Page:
Lincoln autism project gets £15k funding boost

Lincolnshire learning disability charity Linkage Community Trust has been awarded £15,000 in government funding to support adults with autism into work-based opportunities.

Linkage’s STAR (Specialist Transitionary Autism Resource) employability project is one of 42 initiatives being funded by the Department of Health nationwide to improve opportunities for people with autism.

The project, which will be based in Lincoln, will work directly with 12 individuals over a six-month period to increase their aspiration of paid work including self-employment.

This could cover a range of opportunities from a visit to an employer, a work-shadowing opportunity or a time-bound work experience placement.

They will be supported with specialist information, advice and guidance including the services of a job coach. The project, which runs until June 2015, will be free and participants can attend on a one-to-one basis or join a group.

The project will be based at Checkpoint Court, Sadler Road in the Doddington Road area of Lincoln, and the outcomes will be included in a Department of Health national report.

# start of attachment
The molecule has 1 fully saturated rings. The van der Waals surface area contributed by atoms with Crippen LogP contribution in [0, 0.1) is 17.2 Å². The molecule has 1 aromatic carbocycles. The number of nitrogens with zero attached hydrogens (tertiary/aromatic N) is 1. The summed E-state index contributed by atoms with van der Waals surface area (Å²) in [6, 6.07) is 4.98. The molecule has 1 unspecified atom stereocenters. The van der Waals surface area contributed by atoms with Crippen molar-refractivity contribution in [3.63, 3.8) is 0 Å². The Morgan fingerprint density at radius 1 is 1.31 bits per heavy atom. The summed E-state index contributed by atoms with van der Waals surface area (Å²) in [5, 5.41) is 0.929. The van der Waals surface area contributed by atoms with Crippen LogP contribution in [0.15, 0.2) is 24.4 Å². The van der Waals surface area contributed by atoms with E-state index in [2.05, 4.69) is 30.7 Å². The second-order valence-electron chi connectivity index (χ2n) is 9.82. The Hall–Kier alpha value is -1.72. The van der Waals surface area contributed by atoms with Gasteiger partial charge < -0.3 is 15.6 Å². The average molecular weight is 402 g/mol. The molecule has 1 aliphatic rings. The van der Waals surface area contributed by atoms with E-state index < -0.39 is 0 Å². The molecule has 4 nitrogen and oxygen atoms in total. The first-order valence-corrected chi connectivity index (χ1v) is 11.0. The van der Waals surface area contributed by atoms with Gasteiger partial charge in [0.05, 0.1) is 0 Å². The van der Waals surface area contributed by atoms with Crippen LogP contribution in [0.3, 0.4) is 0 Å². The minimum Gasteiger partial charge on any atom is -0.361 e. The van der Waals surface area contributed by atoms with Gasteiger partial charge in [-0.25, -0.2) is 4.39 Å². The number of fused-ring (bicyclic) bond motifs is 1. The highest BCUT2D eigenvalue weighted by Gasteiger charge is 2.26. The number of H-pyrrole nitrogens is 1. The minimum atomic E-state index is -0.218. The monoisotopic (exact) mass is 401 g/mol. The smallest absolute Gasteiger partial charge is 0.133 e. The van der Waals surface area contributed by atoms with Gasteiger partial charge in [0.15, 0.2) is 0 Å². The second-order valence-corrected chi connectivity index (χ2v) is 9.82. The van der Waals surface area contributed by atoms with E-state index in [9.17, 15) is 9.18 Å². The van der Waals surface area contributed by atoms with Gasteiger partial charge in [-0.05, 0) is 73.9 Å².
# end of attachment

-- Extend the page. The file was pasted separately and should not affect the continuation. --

For further information, people can contact Linda Grant, Linkage Community Trust, on 01522 503184, or email linda.grant@linkage.org.uk.

Linkage’s Chief Executive Ges Roulstone said: “We want to make a difference to the employment opportunities and aspirations of people with autism and their families in Lincolnshire.

“This project recognises that people with autism face particular barriers to accessing the same opportunities and experiences as everyone else, particularly in work. We know that only 15% are in full-time employment, despite the fact that 79% of people with autism on out-of-work benefits want to work.

“Given that about 4,000 adults in Lincolnshire are estimated to have autism, this represents a huge number of people whose aspirations are not being met and whose contribution is missing from the workplace.”

Linkage is represented on Lincolnshire County Council’s Autism Partnership, so the charity hopes that the outcomes of this project will help breathe life into Lincolnshire’s Autism Strategy.

It will also pinpoint future development opportunities for the Autism Partnership in working with local colleges, businesses and employers, not just in becoming autism aware, but in opening up work-based opportunities for adults with the condition.

Ges added: “Our own research into the mental health needs of adults in Lincolnshire with learning disabilities shows that a lack of specialised and personalised support in finding and sustaining employment is a major factor in people experiencing mental ill health.”